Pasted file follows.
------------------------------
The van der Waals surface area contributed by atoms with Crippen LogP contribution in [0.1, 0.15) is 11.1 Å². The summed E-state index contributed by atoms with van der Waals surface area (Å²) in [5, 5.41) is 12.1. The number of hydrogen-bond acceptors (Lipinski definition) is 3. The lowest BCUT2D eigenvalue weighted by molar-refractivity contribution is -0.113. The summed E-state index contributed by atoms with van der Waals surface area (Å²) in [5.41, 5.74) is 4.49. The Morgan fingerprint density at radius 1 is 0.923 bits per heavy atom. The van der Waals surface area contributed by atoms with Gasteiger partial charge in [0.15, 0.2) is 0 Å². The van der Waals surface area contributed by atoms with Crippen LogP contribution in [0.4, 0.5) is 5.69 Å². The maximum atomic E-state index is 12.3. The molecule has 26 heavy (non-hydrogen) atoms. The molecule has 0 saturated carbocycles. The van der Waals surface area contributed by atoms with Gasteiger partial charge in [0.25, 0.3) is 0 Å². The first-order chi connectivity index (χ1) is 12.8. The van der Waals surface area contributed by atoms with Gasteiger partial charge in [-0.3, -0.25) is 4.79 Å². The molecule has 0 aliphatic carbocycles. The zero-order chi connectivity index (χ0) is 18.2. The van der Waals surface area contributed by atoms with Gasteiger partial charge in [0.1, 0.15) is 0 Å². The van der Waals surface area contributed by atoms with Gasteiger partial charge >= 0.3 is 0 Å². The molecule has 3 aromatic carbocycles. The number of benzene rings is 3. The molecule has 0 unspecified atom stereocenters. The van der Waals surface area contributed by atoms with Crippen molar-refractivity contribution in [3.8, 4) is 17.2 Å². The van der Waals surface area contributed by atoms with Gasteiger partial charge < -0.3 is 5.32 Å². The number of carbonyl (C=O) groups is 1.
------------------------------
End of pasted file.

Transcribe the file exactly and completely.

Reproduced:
The van der Waals surface area contributed by atoms with Crippen LogP contribution in [0.1, 0.15) is 11.1 Å². The summed E-state index contributed by atoms with van der Waals surface area (Å²) in [5, 5.41) is 12.1. The number of hydrogen-bond acceptors (Lipinski definition) is 3. The lowest BCUT2D eigenvalue weighted by molar-refractivity contribution is -0.113. The summed E-state index contributed by atoms with van der Waals surface area (Å²) in [5.41, 5.74) is 4.49. The Morgan fingerprint density at radius 1 is 0.923 bits per heavy atom. The van der Waals surface area contributed by atoms with Gasteiger partial charge in [0.15, 0.2) is 0 Å². The van der Waals surface area contributed by atoms with Crippen LogP contribution in [0.4, 0.5) is 5.69 Å². The maximum atomic E-state index is 12.3. The molecule has 26 heavy (non-hydrogen) atoms. The molecule has 0 saturated carbocycles. The van der Waals surface area contributed by atoms with Gasteiger partial charge in [0.25, 0.3) is 0 Å². The first-order chi connectivity index (χ1) is 12.8. The van der Waals surface area contributed by atoms with Gasteiger partial charge in [-0.3, -0.25) is 4.79 Å². The molecule has 0 aliphatic carbocycles. The zero-order chi connectivity index (χ0) is 18.2. The van der Waals surface area contributed by atoms with Gasteiger partial charge in [0.1, 0.15) is 0 Å². The van der Waals surface area contributed by atoms with Gasteiger partial charge >= 0.3 is 0 Å². The molecule has 3 aromatic carbocycles. The number of benzene rings is 3. The molecule has 0 unspecified atom stereocenters. The van der Waals surface area contributed by atoms with Crippen molar-refractivity contribution in [3.8, 4) is 17.2 Å². The van der Waals surface area contributed by atoms with Gasteiger partial charge < -0.3 is 5.32 Å². The number of carbonyl (C=O) groups is 1.